There's speculation of a possible Microsoft-RIM marriage. It sounds appealing, but highly unlikely. Steven Hodson points out Microsoft has never been in hardware. I agree hardware is a factor but the bigger question is: can a MSFT-RIM team compete in the Mobile Market?
(Pie chart via jkOnTheRun. Thank You!)
In 2007, the mobile world was heavily Symbian dominated at 57.1% of the share. WinMo was 2nd with 11.5%, followed by RIM at 8.9%. Currently, the leader board is Symbian = 57.1%, RIM = 17.4%, and WinMo = 12%. In just one year, RIM shot past Microsoft with a 126.4% growth rate.
If MSFT and RIM merged, they would take 29.6% of the market, and still be only half of Symbian - with two separate platforms. RIM's number one selling point is its push mail and server. As Electronista points out, server integration would be a potential nightmare. With iPhone's increasing momentum, would Microsoft and RIM risk potential loss while the integration takes place? Not to mention, RIM's co-CEOs are heavily involved. I highly doubt they would agree to Microsoft taking over the solid system they built. And even if the merger isn't hostile, would it make sense for Microsoft to obtain two different platforms?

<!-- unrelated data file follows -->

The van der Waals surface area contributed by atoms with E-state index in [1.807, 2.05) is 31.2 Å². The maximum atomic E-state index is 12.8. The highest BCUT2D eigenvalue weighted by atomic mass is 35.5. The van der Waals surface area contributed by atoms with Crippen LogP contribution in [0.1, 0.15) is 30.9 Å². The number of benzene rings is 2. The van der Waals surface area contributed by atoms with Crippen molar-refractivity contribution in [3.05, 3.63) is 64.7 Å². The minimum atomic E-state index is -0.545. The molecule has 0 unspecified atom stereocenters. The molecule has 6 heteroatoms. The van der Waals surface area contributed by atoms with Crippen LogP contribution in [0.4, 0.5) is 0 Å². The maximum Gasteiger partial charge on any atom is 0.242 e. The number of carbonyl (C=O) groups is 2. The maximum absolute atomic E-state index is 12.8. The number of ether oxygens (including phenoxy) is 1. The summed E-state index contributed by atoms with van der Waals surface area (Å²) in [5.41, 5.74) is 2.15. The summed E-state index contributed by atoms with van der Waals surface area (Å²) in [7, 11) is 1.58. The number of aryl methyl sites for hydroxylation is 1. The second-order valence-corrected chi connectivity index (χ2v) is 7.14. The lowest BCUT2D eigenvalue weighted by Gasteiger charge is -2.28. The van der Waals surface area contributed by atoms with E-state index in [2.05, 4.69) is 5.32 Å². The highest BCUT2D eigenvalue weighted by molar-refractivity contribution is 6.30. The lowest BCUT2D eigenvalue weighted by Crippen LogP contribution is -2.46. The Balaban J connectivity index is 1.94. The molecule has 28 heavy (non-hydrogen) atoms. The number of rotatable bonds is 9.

Then, there's the issue of software. Android is Open Source. Linux is Open Source. Max OS X is Open Platform. Symbian-Nokia announced in June they will go Open Source. I'm guessing Microsoft will eventually go Open Source. (Perhaps sooner than we all think, since Gates departed in June.)
If Microsoft joins the Open Source game too late, RIM and WinMo would most likely be left behind. Why would anyone choose devices that aren't as flexible as Open Source / Platform ones? Would it make sense for RIM to join forces with anti-Open Source Microsoft? Especially since we're seeing tremendous growth rates?
I don't think so.
What I do know is this. The mobile market is changing, and this is only the beginning. Exciting times for us geeks! So what's your current phone? Are you waiting for a particular handset?
Read more by Mona Nomura at Pixel Bits.